Do you prefer clean simple lines, or do you believe in using every decorative item you love in the room? Or are you in the middle?
We are lucky to live in an era that is essentially a creative free-for-all. As a result there are probably more maximalists out there, than there are minimalists. Which one are you? The following simple definitions may help define your leaning.
The minimalist aesthetic is ‘less is more’. It has:
- Simple lines
- Clean spaces
- Clear patterns
- One colour or a monochromatic palette
Whereas the maximalist aesthetic is ‘more is more’. It has:
- Bold gestures
- Mixture of patterns
- Strong colours
Of course, for every positive word to be said about the two aesthetics, there is a negative one. Minimalism: simplicity vs. Spartan. Maximalism: abundance vs. clutter. The only universal measure, and it is one that makes sense, is whether the space feels comfortable and right for the people who live in it.
However, in order to live comfortably in either the minimalist or a maximalist environment, the ‘C’ word should be addressed. The word is ‘clutter’, because it is one of the greatest sources of stress in a home. It takes determination, commitment and focus to categorise items you don’t want or need anymore.
The minimalist will declutter to bring order to their space. The result will be a streamlined and organised home. It will have good storage solutions to handle out-of-season belongings.
Maximalism is a difficult look to get right. Maximalists need to create luxurious, overstated spaces. However, if they don’t declutter they run the risk of living in spaces that are full of mismatching bits and pieces.
As opposite as the two aesthetics are, they do however have one element in common, and that is luxury. The minimalist interior is typified by the quality of the space. In fact, it is not defined by what is not there, but by the rightness of what is there, and by the richness with which it is experienced.
Maximalism is typified by richness, its abundance of embellishment and its excess of decoration. The feeling of luxury is enhanced by lots of sensual elements and bright colours. Both aesthetics, however, require careful editing to achieve the best result.
When decorating in a single or a monochromatic colour scheme (using any shade, tint or tone of one colour), it is important to alter textures within the colour. Interest is created by the contrast of texture. To achieve this, apply the 1/3, 2/3 rule. For example, 1/3 shiny, 2/3 matte finishes.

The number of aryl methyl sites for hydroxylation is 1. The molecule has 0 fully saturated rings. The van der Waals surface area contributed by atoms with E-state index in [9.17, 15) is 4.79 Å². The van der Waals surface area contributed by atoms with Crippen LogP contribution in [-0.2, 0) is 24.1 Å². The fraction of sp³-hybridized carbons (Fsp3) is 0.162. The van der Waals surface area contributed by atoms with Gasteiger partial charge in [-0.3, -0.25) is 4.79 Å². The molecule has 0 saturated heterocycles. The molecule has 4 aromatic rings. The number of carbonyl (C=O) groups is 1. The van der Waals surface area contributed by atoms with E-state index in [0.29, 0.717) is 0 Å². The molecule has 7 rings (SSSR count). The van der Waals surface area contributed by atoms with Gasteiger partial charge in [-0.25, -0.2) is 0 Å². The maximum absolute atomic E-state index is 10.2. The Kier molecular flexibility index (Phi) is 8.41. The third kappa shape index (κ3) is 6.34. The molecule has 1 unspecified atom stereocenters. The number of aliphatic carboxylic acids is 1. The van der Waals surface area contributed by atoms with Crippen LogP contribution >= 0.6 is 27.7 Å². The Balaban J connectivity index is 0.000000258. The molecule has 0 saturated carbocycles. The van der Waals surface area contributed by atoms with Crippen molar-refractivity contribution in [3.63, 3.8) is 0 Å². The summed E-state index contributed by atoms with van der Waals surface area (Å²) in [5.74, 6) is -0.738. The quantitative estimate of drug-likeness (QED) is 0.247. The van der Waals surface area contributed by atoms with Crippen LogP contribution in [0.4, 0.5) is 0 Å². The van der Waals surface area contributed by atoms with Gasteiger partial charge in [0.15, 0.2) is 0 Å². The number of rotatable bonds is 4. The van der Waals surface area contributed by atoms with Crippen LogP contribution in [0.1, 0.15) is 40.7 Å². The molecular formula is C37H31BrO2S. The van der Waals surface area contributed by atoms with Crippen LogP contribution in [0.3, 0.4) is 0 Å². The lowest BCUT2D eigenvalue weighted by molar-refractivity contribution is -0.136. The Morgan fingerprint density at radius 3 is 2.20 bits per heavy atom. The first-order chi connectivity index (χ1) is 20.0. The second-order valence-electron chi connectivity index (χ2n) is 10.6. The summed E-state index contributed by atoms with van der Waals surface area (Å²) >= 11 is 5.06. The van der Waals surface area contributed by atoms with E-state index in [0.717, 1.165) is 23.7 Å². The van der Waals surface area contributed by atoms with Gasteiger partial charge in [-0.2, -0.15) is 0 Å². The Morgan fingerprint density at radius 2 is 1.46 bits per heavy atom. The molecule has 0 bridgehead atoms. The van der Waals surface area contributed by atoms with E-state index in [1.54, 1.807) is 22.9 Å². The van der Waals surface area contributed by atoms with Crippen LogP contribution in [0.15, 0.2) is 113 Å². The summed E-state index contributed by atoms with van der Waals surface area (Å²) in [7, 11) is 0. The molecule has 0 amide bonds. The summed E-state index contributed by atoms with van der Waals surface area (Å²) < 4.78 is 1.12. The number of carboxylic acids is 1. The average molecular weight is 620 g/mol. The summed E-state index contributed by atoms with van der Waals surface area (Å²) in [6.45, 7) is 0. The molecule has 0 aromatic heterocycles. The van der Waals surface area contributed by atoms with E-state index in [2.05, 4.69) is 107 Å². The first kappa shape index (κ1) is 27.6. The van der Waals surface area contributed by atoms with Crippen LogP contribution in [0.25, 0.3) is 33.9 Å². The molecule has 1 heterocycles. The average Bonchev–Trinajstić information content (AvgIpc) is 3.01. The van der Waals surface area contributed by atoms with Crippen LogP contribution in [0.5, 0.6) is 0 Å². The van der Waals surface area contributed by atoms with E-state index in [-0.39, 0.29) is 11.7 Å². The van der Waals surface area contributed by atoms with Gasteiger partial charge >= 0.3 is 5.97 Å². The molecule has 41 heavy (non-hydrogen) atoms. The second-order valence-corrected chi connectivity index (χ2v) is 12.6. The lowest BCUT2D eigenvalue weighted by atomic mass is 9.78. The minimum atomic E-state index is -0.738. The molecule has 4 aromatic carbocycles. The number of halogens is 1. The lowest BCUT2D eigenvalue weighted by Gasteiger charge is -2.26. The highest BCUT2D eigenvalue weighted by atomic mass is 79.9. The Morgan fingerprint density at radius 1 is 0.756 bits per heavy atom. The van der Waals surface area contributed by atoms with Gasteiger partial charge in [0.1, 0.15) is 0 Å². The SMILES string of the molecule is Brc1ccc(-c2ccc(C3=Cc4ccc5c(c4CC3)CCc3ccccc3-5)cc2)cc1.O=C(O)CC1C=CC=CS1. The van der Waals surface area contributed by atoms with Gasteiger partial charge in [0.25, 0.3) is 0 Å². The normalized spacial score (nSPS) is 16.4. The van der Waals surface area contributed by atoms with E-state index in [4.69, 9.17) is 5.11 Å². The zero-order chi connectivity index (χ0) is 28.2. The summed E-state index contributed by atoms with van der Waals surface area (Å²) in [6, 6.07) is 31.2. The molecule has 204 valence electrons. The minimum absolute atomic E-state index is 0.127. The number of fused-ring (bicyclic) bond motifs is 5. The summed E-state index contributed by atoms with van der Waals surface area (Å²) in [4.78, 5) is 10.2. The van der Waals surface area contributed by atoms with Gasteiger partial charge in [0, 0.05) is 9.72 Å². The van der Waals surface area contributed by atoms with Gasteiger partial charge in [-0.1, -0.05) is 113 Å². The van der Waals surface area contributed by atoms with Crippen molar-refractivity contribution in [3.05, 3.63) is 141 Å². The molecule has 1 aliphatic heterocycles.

Always have a focal point in each room from which every other element radiates. For example, your sofa in the living room. If all other pieces of furniture, art, and accessories are the supporting act to the décor focal point, you can keep a tight lid on maintaining the concept of a minimalist space.
Balance is important in minimalist design. For example, cushions and lamps would be arranged in flanking pairs. A chair may be arranged asymmetrically, but it would be balanced by another object of equal weight on the other side.
A minimalist would never scatter a mixture of art and accessories across every surface, or wall. Instead, they concentrate like objects to designated areas. A series of items that are similar make a very bold, but edited statement. For example, think of a wall of black and white photographs in a black frame.
Maximalism is the ultimate layering of your favourite items. It isn’t a wild michmash of anything bric-a-brac. It is a mixture of rich, deep colour and bold patterns.
To achieve a maximalist look for your home, and without living in a cluttered space, it is best to start with a blank canvas. The secret is then to layer the room, little by little until you feel the room has enough. Always place the biggest pieces of furniture first – the artwork, rugs, floor and table top lights – and lastly small accessories on surfaces.
After the placement of each object, stand back and take time to observe. It is important to keep the look balanced by maintaining a consistent ‘visual weight’. This is achieved by scale, texture and colour.
Minimalism and maximalism are both in vogue. However, the aesthetic you prefer will depend on whether you like breathing space around each element in a room to appreciate its form and texture. Or, alternatively, do you like depth and richness in a space? To be a minimalist or a maximalist, that is the question.
This article by Donna White featured on page 22 of Issue 014 of Renovate Magazine. Renovate Magazine is an easy to use resource providing fresh inspiration and motivation at every turn of the page.
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